Listening to Beethoven #19 – Klage (Lament)


Schroder and his toy piano, drawn by Charles M. Schulz (c)PNTS

Klage WoO 113 (Lament) for voice and piano (1790, Beethoven aged 19)

Dedication not known
Text Ludwig Hölty
Duration 2’40”

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Background and Critical Reception

This setting of poetry by Ludwig Hölty continues Beethoven’s current preoccupation with downcast songs, having recently set the Elegy for a dead poodleKlage (translated as Lament) starts in a more positive light, describing the silver light of the moon, but soon talks of how ‘no peace smiles on me’, and ‘soon your silver light will shine on the tombstone that hides my ashes’.

Writing his programme notes for a collection of Beethoven songs on the Hyperion label, Julian Haylock describes this song as ‘an early setting that, despite its deceptively simple outlines and such delightfully naive effects as the doubling of right hand and voice in the first verse, touches an emotional nerve in the young composer’s psyche that was to be amongst his most enduring expressive traits – an exemplary handling of the minor mode.’

He also notes the stark closing postlude for piano, and its anticipation of similar instances in songs by Schumann.

Thoughts

If you listened to this song without a clue who the composer was, it would be hard to place. Although Beethoven does indeed use some of the ‘naive’ tactics described by Julian Haylock, his musical language is definitely looking forward to the likes of Mendelssohn and Schumann rather than backwards.

Again the topic is a relatively sorrowful one, suggesting that Beethoven’s downcast mood has lingered for a while since the death of his mother. The telling moment comes at the end of the first verse, when the silver light of the moon fades and the song turns to the minor key. Darkness falls, and tragedy with it, with little hope at the end. The bare chords from the piano offer little consolation as a closing statement.

Recordings used

Stephan Genz (baritone) & Roger Vignoles (piano) (Hyperion)

Hermann Prey (baritone), Leonard Hokanson (piano) (Capriccio)

Matthias Goerne (baritone), Jan Lisiecki (piano) (DG)

Peter Schreier (tenor) & Walter Obertz (piano) (Brilliant Classics)

The version for tenor and piano, beautifully sung by Peter Schreier with Walter Obertz, is set in E major / minor, while the version with baritone and piano is a third lower, beginning in C. For his version with Jan Lisiecki, Matthias Goerne has an ideally measured tone, with Lisiecki’s final chords completely bare. Stephan Genz and Roger Vignoles are the ideal match, while Hermann Prey operates at a much slower tempo with Leonard Hokanson, giving an even darker impression.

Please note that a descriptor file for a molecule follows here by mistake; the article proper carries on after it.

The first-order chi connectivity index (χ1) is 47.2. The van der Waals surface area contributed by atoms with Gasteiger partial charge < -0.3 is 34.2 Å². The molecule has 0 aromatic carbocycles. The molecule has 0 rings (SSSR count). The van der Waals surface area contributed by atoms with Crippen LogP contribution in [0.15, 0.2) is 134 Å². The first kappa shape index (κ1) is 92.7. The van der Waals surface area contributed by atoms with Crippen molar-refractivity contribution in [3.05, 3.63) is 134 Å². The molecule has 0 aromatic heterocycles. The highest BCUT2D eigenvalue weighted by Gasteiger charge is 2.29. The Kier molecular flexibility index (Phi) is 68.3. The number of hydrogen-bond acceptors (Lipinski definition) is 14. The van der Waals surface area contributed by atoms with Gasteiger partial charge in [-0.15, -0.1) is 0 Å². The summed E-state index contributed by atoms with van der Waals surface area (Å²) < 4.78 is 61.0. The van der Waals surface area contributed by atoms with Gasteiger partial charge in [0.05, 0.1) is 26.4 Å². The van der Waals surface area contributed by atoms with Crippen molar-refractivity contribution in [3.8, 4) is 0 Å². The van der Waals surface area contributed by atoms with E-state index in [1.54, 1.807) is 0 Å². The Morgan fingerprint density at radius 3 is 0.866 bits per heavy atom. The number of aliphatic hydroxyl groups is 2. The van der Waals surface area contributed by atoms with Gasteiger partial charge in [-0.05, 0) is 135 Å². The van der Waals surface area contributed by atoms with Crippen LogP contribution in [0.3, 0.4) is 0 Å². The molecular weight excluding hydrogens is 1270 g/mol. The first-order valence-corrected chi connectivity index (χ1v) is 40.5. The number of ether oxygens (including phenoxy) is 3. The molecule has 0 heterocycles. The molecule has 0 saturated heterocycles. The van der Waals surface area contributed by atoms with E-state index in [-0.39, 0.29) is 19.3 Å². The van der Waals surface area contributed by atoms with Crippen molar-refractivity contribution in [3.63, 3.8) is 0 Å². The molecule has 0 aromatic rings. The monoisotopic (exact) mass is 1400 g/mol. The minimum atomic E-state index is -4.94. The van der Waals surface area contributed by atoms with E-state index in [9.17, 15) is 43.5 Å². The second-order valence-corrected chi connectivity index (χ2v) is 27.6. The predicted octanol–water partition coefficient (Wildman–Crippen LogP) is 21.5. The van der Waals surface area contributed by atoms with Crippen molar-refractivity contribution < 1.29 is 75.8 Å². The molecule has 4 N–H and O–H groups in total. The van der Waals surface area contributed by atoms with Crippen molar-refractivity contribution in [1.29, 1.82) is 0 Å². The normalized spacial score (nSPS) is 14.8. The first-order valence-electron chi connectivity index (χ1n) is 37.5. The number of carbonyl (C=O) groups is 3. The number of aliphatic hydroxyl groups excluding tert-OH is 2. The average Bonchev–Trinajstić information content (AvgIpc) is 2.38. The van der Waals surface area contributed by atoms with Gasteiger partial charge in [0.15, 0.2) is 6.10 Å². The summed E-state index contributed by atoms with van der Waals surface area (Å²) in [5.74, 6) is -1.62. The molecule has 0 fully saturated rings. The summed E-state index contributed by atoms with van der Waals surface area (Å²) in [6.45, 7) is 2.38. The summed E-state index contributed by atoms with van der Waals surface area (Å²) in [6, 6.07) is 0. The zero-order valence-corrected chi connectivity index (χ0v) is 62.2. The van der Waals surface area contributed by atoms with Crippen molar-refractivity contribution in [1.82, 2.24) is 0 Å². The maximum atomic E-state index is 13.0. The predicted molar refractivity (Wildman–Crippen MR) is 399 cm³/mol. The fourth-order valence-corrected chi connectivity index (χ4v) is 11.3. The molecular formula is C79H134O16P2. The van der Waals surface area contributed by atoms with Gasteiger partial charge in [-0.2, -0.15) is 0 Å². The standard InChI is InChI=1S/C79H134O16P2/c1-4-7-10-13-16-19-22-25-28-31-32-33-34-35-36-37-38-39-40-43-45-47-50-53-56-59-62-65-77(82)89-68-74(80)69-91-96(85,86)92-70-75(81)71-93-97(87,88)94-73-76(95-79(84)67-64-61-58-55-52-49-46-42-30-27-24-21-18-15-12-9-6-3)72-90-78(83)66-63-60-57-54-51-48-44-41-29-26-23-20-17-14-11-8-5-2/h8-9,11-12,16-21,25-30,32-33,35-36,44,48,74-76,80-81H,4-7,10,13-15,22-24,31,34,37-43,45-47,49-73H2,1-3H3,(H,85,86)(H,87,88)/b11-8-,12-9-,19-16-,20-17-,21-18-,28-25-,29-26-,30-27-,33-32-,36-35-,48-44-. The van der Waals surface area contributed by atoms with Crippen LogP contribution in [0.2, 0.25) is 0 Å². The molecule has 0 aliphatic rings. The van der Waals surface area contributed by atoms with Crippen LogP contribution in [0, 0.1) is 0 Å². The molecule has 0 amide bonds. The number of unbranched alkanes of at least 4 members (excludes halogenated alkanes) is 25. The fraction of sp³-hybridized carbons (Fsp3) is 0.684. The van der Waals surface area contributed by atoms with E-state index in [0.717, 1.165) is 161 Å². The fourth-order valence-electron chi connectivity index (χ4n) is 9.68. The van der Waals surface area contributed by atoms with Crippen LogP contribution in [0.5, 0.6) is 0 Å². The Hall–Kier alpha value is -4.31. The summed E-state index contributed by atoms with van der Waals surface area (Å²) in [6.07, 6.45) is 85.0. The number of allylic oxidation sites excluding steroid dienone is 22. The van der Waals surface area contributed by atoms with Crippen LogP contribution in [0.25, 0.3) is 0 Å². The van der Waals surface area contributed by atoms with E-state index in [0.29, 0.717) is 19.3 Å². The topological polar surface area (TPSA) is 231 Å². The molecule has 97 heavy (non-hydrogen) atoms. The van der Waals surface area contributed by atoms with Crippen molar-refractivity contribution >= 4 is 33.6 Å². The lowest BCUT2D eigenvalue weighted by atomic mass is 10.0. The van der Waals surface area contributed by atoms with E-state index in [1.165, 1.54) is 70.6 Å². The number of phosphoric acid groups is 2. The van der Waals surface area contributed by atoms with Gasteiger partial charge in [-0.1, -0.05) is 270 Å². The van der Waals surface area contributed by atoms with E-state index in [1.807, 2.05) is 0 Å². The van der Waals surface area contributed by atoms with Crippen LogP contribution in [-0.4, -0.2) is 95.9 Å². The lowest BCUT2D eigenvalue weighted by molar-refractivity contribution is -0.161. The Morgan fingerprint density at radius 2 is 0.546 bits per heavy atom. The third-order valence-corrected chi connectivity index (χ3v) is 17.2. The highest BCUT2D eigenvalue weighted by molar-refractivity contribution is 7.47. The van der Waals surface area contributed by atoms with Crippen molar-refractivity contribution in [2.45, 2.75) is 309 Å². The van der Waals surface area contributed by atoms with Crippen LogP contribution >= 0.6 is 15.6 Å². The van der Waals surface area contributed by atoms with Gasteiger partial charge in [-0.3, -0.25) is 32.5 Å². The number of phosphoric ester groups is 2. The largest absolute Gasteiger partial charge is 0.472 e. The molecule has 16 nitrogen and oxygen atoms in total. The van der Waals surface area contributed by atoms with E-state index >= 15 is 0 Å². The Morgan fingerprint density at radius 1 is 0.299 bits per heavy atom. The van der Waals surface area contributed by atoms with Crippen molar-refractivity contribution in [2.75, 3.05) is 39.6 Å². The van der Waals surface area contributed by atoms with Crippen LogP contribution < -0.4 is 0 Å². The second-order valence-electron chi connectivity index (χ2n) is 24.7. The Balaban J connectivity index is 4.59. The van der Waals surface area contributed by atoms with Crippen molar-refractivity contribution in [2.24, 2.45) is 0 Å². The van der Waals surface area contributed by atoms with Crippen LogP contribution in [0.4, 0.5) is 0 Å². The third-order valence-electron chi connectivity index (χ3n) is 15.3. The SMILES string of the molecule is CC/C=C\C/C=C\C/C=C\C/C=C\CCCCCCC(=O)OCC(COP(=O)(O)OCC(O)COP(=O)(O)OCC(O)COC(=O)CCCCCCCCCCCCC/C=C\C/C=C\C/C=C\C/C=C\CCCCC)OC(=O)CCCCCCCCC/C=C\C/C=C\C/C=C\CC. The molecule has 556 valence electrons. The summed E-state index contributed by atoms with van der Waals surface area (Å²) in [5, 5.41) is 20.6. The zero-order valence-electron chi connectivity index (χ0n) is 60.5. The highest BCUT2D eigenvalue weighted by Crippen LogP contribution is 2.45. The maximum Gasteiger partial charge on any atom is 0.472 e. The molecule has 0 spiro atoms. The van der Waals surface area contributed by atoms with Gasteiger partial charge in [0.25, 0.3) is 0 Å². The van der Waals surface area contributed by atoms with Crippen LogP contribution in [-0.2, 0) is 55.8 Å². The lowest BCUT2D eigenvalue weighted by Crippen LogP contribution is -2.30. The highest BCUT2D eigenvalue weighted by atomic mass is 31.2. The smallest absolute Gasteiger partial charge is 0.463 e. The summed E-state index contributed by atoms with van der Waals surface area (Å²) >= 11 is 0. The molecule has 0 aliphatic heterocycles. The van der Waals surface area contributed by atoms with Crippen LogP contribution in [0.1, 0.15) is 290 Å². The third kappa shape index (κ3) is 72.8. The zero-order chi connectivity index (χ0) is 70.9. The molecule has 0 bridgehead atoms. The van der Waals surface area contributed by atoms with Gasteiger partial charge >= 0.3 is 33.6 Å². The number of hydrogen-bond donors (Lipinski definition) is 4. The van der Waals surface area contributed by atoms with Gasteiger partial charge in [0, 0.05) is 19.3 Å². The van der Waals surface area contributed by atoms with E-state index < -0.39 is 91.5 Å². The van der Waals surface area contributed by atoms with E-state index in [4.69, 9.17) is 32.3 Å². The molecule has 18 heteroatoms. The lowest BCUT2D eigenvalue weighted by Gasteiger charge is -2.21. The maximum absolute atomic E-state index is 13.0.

Spotify links

Hermann Prey (baritone) & Leonard Hokanson (piano)

Matthias Goerne (baritone), Jan Lisiecki (piano) (DG)

Peter Schreier (tenor) & Walter Obertz (piano)

Also written in 1790 Hummel Piano Quartet in D major

Next up Piano Trio in E flat major WoO38

Listening to Beethoven #17 – Elegie auf den Tod eines Pudels


Schroder and Snoopy, drawn by Charles M. Schulz (c)PNTS

Elegie auf den Tod eines Pudels WoO 110 (Elegy on the death of a poodle) for voice and piano (1790, Beethoven aged 19)

Dedication not known
Text unknown author
Duration 3’20”

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Background and Critical Reception

While flexing his compositional muscles with ever more ambitious pieces such as the Cantatas for Emperor Joseph II and Leopold II, Beethoven was continuing to get to grips with the German Lied. This latest example was certainly his darkest effort to date, described by Lewis Lockwood as ‘marginally more ambitious’ than his first attempts at writing Lied.

The dead poodle in question is not known – and nor is the author of the text – but in the little that is written about this song there is general agreement that it is one of Beethoven’s most original early works. By coincidence it appears around the same time that Mozart wrote a lament for his dead starling.

Thoughts

It is not thought Beethoven ever owned a dog…but this tribute to the passing of a poodle suggests he would know of the sadness the death of a pet can bring! It is set in F minor, which was to become a significant key for the composer later in life.

There are clouds for the first few verses but then the mood picks up unexpectedly and a ray of light shifts the music into F major.

Recordings used

Hermann Prey & Leonard Hokanson (Capriccio)

Peter Schreier & Walter Obertz (Brilliant Classics)